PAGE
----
Released : 1980
From Handsworth in Birmingham, The Beat seemed to embody the Two-tone movement’s spirit of racial harmony and inclusiveness; fifty-plus year old Saxa had been discovered playing in a local pub, whilst in singer Dave Wakeling and Mcee/Toaster Ranking Roger they were fronted by a duo who contrasted as well as they gelled.
The band’s debut album Just Can’t Stop This revealed a darker edge to Wakeling’s lyrics, a roundhouse of ideas contrasting with the hedonistic image of a sound seen as an amphetamine-soaked cousin of punk. This introspection led to Click Click – in which the subject toys with suicide – and Hands Off She’s Mine, a sobering tale about posessiveness in relationships gone wrong.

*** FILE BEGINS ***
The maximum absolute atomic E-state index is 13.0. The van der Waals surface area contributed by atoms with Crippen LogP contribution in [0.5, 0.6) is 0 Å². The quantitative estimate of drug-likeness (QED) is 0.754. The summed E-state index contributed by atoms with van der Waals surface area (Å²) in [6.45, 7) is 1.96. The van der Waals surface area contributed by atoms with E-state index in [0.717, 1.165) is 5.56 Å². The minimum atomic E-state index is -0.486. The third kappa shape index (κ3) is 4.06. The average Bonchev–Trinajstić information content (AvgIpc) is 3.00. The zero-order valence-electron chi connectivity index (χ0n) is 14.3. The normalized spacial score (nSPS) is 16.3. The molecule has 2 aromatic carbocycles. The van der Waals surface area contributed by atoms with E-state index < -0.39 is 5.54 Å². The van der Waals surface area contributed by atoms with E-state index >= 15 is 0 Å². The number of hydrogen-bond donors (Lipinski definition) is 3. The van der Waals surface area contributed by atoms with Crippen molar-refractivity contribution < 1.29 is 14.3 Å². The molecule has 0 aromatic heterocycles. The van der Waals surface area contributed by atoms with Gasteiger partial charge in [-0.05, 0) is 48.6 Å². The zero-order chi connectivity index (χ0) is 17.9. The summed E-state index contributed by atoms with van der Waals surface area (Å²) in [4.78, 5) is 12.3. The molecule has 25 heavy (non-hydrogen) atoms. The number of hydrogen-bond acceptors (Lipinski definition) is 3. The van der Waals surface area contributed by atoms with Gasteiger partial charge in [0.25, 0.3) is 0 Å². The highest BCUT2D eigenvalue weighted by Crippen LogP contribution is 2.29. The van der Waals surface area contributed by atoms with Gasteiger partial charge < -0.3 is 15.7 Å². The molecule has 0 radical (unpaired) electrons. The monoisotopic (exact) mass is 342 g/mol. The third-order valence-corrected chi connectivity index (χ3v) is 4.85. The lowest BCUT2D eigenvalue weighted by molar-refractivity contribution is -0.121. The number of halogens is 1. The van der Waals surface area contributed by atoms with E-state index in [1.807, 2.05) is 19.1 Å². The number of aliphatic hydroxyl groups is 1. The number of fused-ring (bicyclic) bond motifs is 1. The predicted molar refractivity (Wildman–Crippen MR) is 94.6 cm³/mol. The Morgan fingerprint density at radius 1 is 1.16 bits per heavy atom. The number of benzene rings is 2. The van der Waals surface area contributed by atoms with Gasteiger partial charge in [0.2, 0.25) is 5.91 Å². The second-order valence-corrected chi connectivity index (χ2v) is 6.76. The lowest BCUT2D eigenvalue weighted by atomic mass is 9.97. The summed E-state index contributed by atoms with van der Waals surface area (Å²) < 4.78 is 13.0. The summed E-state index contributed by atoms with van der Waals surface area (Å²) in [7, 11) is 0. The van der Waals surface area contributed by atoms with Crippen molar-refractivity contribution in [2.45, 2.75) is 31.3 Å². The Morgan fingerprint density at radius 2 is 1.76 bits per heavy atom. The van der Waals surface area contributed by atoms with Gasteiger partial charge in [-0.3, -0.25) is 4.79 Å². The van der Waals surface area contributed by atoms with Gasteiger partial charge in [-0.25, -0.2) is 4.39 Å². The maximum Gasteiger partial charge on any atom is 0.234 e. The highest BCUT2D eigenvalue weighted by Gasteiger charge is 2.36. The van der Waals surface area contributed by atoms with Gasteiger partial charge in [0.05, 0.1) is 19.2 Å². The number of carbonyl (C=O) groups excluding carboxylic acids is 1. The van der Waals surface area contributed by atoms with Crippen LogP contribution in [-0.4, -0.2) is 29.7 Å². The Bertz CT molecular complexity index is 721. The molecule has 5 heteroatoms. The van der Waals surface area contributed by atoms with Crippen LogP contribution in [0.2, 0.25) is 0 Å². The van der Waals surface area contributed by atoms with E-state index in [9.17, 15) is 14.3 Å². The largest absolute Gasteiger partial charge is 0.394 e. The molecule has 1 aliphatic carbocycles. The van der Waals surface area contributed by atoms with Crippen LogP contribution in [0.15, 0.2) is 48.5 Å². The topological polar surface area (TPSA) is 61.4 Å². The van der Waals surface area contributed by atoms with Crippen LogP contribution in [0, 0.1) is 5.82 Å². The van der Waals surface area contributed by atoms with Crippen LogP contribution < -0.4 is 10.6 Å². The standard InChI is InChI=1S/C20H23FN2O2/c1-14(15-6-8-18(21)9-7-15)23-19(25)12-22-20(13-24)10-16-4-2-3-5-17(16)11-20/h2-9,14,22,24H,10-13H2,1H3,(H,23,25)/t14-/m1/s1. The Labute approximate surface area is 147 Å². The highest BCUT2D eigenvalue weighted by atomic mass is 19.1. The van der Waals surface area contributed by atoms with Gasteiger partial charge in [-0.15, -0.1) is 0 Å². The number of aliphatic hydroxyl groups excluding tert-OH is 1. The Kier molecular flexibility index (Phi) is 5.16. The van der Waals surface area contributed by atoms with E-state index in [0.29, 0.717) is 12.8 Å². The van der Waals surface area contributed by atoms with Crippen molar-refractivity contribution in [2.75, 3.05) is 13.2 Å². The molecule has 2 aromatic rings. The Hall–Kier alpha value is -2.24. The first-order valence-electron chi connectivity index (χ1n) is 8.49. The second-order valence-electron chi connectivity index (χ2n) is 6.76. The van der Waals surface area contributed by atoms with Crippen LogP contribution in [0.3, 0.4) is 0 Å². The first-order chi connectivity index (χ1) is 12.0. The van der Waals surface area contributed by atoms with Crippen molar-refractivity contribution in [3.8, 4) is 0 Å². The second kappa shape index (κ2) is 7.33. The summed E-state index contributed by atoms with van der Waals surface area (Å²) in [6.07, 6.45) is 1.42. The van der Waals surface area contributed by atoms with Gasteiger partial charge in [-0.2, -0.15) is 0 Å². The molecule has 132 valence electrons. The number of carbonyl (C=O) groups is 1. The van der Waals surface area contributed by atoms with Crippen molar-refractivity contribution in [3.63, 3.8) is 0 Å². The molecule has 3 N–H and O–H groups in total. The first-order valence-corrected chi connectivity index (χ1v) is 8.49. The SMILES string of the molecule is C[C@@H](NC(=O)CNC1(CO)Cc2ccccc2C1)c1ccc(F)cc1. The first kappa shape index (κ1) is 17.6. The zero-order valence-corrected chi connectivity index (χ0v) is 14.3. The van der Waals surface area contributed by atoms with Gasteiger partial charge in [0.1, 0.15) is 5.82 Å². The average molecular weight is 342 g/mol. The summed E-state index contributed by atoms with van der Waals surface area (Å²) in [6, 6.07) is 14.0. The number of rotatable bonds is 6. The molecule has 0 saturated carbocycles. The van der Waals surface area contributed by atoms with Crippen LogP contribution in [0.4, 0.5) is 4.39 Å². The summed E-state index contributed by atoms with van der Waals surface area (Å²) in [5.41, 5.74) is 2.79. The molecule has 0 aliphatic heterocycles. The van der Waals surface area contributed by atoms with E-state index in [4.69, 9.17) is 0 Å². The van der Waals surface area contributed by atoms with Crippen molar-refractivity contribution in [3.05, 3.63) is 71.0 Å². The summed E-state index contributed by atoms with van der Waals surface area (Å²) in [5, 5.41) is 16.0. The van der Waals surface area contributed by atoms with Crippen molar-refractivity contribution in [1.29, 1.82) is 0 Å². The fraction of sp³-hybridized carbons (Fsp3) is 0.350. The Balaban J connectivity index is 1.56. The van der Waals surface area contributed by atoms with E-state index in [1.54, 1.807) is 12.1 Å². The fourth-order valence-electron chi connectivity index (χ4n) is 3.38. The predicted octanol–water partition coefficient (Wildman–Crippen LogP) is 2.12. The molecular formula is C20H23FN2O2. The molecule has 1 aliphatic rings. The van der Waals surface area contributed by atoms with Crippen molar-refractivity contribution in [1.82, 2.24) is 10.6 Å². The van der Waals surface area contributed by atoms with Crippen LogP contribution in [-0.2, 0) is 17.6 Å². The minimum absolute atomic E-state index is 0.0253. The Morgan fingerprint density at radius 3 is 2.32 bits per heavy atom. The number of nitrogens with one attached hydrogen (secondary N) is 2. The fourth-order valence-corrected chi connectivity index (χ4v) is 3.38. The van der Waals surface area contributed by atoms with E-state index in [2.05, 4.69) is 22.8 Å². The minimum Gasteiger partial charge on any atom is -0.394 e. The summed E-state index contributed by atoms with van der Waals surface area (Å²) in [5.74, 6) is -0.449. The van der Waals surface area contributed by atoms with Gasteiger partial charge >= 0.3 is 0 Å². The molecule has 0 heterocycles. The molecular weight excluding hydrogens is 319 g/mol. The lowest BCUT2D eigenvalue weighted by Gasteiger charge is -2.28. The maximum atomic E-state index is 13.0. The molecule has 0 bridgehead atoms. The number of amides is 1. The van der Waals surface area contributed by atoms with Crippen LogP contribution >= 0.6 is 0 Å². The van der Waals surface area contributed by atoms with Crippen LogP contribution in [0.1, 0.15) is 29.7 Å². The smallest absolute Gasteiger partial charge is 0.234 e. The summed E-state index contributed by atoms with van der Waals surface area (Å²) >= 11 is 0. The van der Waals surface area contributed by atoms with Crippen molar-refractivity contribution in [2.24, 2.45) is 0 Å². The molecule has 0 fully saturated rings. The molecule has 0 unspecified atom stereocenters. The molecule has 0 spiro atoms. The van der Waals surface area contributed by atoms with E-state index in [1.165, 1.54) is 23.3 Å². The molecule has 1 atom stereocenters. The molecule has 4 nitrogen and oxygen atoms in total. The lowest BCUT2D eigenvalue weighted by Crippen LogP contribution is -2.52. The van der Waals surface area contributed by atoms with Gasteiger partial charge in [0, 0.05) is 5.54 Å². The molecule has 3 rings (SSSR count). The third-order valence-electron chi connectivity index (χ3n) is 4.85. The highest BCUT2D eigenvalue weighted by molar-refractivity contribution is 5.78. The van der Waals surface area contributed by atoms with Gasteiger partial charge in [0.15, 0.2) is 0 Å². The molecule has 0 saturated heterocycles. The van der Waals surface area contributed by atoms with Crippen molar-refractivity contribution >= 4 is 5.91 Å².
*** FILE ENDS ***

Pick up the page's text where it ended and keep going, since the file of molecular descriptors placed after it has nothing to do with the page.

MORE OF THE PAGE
Mirror In The Bathroom took all these repressed feelings and rolled them up into a personality who both loved and hated themselves, doppelangers trapped in the same body. Where the mod revival’s early horizons had offered just good times and youthful companionship, this was cold, self flagellating, the all-pervasive sax rank with tension and paranoia. Set against a backdrop of rising national tensons, it was the sound of a decade about to shatter.